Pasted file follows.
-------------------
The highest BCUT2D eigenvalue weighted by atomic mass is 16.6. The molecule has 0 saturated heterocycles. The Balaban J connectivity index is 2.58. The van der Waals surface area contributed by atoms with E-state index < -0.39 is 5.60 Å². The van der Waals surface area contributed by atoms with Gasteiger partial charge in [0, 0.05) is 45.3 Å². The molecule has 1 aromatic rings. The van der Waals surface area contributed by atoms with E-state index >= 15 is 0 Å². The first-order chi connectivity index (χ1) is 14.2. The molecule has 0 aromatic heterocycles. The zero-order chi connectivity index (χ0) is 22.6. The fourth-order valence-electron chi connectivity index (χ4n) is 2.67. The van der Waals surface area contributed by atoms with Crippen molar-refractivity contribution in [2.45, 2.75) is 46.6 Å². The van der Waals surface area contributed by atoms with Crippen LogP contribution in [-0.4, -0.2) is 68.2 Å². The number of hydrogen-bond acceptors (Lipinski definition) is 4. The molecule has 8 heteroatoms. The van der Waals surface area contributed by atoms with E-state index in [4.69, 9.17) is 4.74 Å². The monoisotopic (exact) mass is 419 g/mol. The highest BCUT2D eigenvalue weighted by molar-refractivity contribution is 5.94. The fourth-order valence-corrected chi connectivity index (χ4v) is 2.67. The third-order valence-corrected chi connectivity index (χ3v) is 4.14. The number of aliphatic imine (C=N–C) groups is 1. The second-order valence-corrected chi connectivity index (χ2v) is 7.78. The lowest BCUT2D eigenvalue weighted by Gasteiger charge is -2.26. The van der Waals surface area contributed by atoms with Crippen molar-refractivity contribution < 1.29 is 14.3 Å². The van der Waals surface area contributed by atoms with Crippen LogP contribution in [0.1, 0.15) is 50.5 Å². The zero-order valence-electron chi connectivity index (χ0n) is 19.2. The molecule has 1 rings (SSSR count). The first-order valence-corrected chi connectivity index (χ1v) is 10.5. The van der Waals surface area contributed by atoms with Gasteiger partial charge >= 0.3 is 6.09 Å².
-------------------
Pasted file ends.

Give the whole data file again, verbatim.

The highest BCUT2D eigenvalue weighted by atomic mass is 16.6. The molecule has 0 saturated heterocycles. The Balaban J connectivity index is 2.58. The van der Waals surface area contributed by atoms with E-state index < -0.39 is 5.60 Å². The van der Waals surface area contributed by atoms with Gasteiger partial charge in [0, 0.05) is 45.3 Å². The molecule has 1 aromatic rings. The van der Waals surface area contributed by atoms with E-state index >= 15 is 0 Å². The first-order chi connectivity index (χ1) is 14.2. The molecule has 0 aromatic heterocycles. The zero-order chi connectivity index (χ0) is 22.6. The fourth-order valence-electron chi connectivity index (χ4n) is 2.67. The van der Waals surface area contributed by atoms with Crippen molar-refractivity contribution in [2.45, 2.75) is 46.6 Å². The van der Waals surface area contributed by atoms with Crippen LogP contribution in [-0.4, -0.2) is 68.2 Å². The number of hydrogen-bond acceptors (Lipinski definition) is 4. The molecule has 8 heteroatoms. The van der Waals surface area contributed by atoms with E-state index in [4.69, 9.17) is 4.74 Å². The monoisotopic (exact) mass is 419 g/mol. The highest BCUT2D eigenvalue weighted by molar-refractivity contribution is 5.94. The fourth-order valence-corrected chi connectivity index (χ4v) is 2.67. The third-order valence-corrected chi connectivity index (χ3v) is 4.14. The number of aliphatic imine (C=N–C) groups is 1. The second-order valence-corrected chi connectivity index (χ2v) is 7.78. The lowest BCUT2D eigenvalue weighted by Gasteiger charge is -2.26. The van der Waals surface area contributed by atoms with Crippen molar-refractivity contribution < 1.29 is 14.3 Å². The van der Waals surface area contributed by atoms with Crippen LogP contribution in [0.1, 0.15) is 50.5 Å². The zero-order valence-electron chi connectivity index (χ0n) is 19.2. The molecule has 1 rings (SSSR count). The first-order valence-corrected chi connectivity index (χ1v) is 10.5. The van der Waals surface area contributed by atoms with Gasteiger partial charge >= 0.3 is 6.09 Å².